Devon Metcalf, MSc, PhD, CIC
Associate Editor, Canadian Journal of Infection Control
As the world enters the third year of the COVID-19 pandemic, there has been unprecedented stress and burnout among healthcare workers and infection prevention and control professionals (ICPs) are no exception. ICPs have had a unique role throughout the pandemic in working to prevent transmission of SARS-CoV-2 (the causative agent of COVID-19) through a variety of initiatives and strategies. These include policy and procedure development to guide infection prevention and control (IPAC) practices, conducting risk analyses, staff education and training, investigating and managing outbreaks, and determining how to implement guidance, recommendations and directives in diverse settings, while trying to understand the quickly evolving landscape of COVID-19. ICPs have experienced upheaval as roles changed to quickly respond to the evolving needs within the healthcare sector, and have served as role models to promote the goals of the IPAC program. All in all, ICPs have to be knowledgeable, confident and reassuring even when the evidence is lacking as they are faced with such a new and constantly changing adversary.
Many ICPs have experienced long and challenging days over the past two years, and due to the demands of the profession, it can be a real challenge to disconnect at the end of a workday. ICPs have had to serve as sources of information to friends and families, and may feel a duty to offer support and advice when asked, or when the opportunity presents itself. Nevertheless, the extended
length of the pandemic has left ICPs feeling exhausted and burned out.
Through IPAC Canada chapters, committees and conferences, ICPs can connect with colleagues – both locally and across Canada – to find support and to provide advice. Now, more than ever, ICPs are relying on the IPAC community. From within this community, ICPs can find colleagues who can offer advice, validate our struggles, share in their challenges and celebrate successes. They can understand these experiences better than even closest family and friends can.
In order to continue to navigate the COVID-19 pandemic, it would be prudent for all ICPs to focus on their own well-being, taking deserved vacation when possible, managing stress and prioritizing the establishment or strengthening of positive relationships with colleagues to build up the much-needed community of support. Participation in professional community groups has been recognized and recommended as a strategy to support healthcare worker resilience and wellness [1,2]. These communities can be formed with current and former co-workers, and with connections made through IPAC Canada chapters or committees. Another option is to form an IPAC Community of Practice. Communities of Practice are groups of individuals with similar professional interests who can engage in the process of collective learning [3, 4]. They could be used by ICPs to share strategies for coping, building resilience and maintaining a collective well-being. ICPs from local organizations could connect to share their stories, experiences, tools, resources and insights, providing a forum for validation and support. Sharing of knowledge, experiences and skills could benefit others, both professionally and personally, and the opportunities for building new connections could be beneficial beyond the pandemic.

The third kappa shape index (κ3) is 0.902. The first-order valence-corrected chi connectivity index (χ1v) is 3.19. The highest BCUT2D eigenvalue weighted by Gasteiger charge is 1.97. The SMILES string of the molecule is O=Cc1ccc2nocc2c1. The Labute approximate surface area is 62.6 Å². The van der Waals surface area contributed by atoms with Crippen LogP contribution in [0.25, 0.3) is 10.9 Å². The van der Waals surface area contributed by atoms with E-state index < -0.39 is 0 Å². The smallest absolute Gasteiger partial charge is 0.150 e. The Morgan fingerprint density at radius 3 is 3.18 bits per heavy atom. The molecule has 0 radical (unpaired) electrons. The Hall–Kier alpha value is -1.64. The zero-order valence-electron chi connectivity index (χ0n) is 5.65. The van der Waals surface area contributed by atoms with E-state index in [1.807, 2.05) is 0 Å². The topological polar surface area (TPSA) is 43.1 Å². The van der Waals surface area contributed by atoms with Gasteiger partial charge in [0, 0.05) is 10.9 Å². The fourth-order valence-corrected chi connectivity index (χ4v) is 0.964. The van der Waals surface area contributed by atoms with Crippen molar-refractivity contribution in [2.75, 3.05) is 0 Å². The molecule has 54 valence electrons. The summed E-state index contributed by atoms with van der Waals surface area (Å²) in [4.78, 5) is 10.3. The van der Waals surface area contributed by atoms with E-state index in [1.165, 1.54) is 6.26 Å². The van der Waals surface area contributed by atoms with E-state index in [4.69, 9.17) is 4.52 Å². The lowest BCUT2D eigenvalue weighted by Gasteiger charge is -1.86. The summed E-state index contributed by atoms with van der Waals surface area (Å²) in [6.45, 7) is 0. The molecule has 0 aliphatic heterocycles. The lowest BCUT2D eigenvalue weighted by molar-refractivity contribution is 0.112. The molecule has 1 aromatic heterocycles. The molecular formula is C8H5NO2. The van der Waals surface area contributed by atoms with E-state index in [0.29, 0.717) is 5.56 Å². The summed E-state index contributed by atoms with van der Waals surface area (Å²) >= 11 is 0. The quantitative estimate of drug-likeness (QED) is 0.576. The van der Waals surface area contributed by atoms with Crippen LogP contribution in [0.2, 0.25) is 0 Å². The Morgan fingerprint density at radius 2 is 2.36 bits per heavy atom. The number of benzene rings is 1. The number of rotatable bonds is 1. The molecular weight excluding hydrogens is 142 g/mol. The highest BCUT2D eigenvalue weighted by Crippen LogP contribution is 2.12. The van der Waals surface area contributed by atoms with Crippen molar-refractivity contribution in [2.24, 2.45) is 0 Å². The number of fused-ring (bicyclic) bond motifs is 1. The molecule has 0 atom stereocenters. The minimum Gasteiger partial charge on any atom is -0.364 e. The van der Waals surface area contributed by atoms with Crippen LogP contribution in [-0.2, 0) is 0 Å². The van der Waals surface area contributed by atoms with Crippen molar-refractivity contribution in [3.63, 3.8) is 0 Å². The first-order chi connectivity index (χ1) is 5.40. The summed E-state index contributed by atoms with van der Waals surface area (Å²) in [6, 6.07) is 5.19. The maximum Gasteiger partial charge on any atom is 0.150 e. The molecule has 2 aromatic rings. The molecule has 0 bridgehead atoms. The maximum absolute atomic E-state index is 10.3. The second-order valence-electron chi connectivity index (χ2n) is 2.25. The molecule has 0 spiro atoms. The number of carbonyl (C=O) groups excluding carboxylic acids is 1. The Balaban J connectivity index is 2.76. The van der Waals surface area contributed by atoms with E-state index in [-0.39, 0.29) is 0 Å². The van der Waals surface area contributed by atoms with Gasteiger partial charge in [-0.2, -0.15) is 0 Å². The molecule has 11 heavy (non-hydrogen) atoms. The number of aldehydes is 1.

I’m incredibly grateful to the IPAC community for the outstanding work I’ve witnessed throughout the pandemic. I’ve been so inspired by the dedication, integrity and even creativity in the approaches to supporting the implementation of IPAC best practices. I’m also grateful to the Canadian Journal of Infection Control (CJIC) Editorial Board, which has managed to continue to provide high-quality reviews of manuscripts while balancing heavy workloads and professional and personal commitments. This process is crucial in maintaining our standard of publishing only research that is of high scientific quality, and is critical to the operation of CJIC as well as our overarching goal of keeping ICPs informed on new scientific evidence that is relevant to the practice of IPAC. I’m especially grateful to all of the healthcare workers who have maintained our healthcare systems under such challenging circumstances. As we persist in our work through every new challenge the pandemic has in store for us, we must continue to encourage, support and lift each other in order to build and maintain the resiliency and well-being of our IPAC community.
1. Shreffler, J., Petrey, J., & Huecker, M. (2020). The Impact of COVID-19 on Healthcare Worker Wellness: A Scoping Review. Western Journal of Emerging Medicine, 21(5),
2. Traverson, L., Stennett, J., Mathevet, I., Paes Zacarias,
A., de Sousa, K.P., Andrade, A., et al. (2021) Learning from the resilience of hospitals and their staff to the COVID-19 pandemic: a scoping review. Riv Psichaitr, 56(2), 57-63. https://doi.org/10.1101/2021.04.22.21255908.
3. Wenger-Trayner, E., & Wenger-Trayner, B. (2015). Communities of practice: a brief introduction.
4. Pyrko, I., Dorfler, V., & Eden, C. (2017). Thinking together: What makes Communities of Practice work? Human Relations, 70(4),389-409. DOI: 10.1177/0018726716661040.